On December 20, 2022, the Taliban government announced the suspension of university education for all women in Afghanistan. All universities, public and private, have been ordered to ban the admission of female students. This is a serious violation of women’s dignity and their right to higher education.
For Afghan women like me (Shakila) who aspire to university education, this came as a severe shock. Although women’s rights have steadily deteriorated since the fall of Kabul to the Taliban, my classmates and I never expected it. In our journey so far, of which many of us are first-generation learners, we have not only overcome social, psychological and economic barriers, but we have also overcome extremely traumatic incidents. I vividly remember the day I feigned death for two hours, lying between the dead and injured to save myself when my town was attacked by a non-state armed group. We have recovered from such incidents with the help of supportive networks in our schools and universities. Denying women access to universities denies us access to these positive coping mechanisms.
Individuals benefit directly and significantly from higher education. In South Asia, according to the World Bank, the average labor market return for higher education is higher than for any other level of education and was estimated in 2014 at 23.3% for women and 16.6% for men. Improved earning potential for women brings not only material benefits and economic independence, but also non-monetary benefits such as improved individual and family health, which have a positive impact on generations.
The education of women was seen as a shining example for the reconstruction of Afghanistan. Over the past two decades, the enrollment and participation of women and girls has increased not only in primary and secondary education, but also in higher education. In recent years, women’s participation in college entrance exams has steadily increased and, despite all the obstacles, women have recently been leading the entrance exams as well. However, the recent ban will reverse much of the hard-won progress.
An urgent need
Immediately following the Taliban’s announcement of the decree, the Indian government expressed its concern for the women of Afghanistan and denounced the de facto authority’s decision to stop it, stating that India was “consistently committed to the cause of women’s education used in Afghanistan”.
While it was encouraging to see the Indian government voicing their concerns, it is important to note that they are well positioned to respond to the new situation. This could be achieved by ensuring continued access to higher education for Afghan women through the online bachelor’s and master’s programs of their private and public open universities, particularly the Indira Gandhi National Open University (IGNOU).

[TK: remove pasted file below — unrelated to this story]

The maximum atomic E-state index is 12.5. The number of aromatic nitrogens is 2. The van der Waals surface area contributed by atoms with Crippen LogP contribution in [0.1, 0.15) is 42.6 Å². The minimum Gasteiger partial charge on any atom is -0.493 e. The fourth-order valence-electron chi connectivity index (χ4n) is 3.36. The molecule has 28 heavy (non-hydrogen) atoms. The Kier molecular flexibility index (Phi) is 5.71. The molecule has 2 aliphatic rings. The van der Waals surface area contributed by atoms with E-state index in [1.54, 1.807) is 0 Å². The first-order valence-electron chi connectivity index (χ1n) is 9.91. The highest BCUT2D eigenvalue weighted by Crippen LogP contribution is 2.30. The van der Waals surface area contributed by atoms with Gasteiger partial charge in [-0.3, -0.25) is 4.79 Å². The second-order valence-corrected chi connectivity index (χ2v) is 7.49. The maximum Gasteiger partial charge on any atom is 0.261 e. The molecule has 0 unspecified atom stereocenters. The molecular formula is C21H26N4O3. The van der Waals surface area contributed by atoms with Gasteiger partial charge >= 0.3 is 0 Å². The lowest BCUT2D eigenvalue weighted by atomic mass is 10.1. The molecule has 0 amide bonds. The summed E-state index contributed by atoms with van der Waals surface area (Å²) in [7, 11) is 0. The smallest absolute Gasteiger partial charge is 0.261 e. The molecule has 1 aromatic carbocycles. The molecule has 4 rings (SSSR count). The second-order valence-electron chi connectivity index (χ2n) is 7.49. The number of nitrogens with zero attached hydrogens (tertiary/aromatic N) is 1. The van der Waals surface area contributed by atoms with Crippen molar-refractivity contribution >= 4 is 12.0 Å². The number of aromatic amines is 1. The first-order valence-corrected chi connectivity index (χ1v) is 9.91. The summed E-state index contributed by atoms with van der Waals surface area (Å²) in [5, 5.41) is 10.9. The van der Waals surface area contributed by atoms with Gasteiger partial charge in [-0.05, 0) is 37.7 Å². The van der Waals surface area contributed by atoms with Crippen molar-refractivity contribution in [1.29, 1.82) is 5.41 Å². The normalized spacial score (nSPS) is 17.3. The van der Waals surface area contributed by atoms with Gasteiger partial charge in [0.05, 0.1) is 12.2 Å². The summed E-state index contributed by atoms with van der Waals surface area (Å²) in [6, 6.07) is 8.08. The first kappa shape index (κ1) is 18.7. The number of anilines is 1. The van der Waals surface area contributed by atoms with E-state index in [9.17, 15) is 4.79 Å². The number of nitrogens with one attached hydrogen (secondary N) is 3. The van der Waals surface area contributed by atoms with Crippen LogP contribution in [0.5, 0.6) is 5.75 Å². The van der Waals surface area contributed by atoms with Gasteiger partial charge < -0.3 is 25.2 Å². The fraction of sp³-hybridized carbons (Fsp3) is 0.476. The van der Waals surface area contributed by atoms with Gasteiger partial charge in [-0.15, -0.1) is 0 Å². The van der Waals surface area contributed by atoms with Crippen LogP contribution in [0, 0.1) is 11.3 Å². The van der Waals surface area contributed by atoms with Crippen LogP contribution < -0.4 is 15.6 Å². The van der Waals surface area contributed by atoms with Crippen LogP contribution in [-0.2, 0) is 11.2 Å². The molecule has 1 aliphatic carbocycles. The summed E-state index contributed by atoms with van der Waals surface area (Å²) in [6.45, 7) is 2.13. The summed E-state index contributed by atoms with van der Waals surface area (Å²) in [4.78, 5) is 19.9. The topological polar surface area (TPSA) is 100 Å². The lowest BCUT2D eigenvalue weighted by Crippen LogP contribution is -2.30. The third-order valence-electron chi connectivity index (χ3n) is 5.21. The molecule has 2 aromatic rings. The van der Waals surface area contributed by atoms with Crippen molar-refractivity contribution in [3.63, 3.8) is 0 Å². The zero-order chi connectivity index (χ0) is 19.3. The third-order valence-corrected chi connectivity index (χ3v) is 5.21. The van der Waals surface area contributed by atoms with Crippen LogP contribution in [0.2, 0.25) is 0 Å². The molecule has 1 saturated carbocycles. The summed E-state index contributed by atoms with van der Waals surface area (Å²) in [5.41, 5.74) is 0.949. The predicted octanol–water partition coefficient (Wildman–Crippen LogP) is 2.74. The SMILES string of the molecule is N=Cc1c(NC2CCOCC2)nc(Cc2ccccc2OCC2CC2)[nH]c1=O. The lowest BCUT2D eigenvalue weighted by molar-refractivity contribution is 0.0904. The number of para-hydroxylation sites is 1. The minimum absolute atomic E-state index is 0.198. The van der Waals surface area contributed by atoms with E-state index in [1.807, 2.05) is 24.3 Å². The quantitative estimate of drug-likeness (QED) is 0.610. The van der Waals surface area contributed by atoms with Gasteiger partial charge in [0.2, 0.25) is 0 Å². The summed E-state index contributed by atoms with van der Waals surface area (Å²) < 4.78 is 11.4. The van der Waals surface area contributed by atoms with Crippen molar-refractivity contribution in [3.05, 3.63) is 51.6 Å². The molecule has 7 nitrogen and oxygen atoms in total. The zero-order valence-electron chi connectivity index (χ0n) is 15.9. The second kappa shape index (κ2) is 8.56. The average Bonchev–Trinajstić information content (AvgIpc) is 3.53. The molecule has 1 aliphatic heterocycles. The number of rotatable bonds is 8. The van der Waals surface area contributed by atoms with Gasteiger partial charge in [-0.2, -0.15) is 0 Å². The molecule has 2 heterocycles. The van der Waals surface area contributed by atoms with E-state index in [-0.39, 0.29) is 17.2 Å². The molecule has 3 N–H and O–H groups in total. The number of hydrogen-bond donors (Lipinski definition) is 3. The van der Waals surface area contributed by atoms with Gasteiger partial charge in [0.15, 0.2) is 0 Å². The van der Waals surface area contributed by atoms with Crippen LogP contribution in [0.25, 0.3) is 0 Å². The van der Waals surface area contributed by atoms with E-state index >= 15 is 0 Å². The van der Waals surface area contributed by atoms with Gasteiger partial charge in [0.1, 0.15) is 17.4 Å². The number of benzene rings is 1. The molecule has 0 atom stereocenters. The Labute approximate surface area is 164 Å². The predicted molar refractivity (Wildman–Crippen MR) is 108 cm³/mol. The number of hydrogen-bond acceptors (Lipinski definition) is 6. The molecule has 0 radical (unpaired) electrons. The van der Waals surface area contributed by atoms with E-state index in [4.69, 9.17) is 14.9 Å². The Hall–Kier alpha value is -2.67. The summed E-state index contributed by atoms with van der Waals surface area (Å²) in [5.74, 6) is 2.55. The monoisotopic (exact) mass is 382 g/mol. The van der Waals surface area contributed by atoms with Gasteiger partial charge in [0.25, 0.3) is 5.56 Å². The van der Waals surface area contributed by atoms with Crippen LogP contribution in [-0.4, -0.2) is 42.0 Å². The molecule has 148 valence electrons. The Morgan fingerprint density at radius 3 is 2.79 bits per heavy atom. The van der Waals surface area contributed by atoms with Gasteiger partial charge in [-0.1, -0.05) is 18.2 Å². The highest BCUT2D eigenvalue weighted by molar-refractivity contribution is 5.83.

Through IGNOU, the world’s largest open university, India already offers online bachelor’s, master’s and certificate programs for international students. This is an opportunity some Afghan women can seize without risking their lives.
According to IGNOU, Afghan women and men are charged reduced course fees because Afghanistan is a South Asian Association for Regional Cooperation (SAARC) country. However, due to ongoing banking restrictions in Afghanistan, Afghan women are unable to make international payments to IGNOU for these graduate and postgraduate programs. The Government of India can solve this problem by providing scholarships to Afghan women who are interested in these online courses. Thus, while there may be other technological and language barriers, a significant number of women in Afghanistan would be able to pursue higher education either on their own or with support from humanitarian and development agencies in Afghanistan.
With admissions for these online programs occurring in January and July 2023, the immediate availability of scholarships will meet the urgent needs of many Afghan women who have been pushed out of universities. If this were done, India would regain some of the goodwill it lost in the Afghan student community when it recently rejected e-visas from Afghan students enrolled in Indian universities. At this moment of crisis for Afghan women, India can be a beacon of hope.
Shakila was a student in Afghanistan until the de facto government enacted the ban on women from college.
Ali Amiri is a former Mental Health and Psychosocial Support (MHPSS) Development Worker and currently a researcher in the field of psychology.
Siddharth Pillai is a former Prime Minister Rural Development Fellow (Government of India) and currently directs Education in Emergencies (EiE) programs in Afghanistan.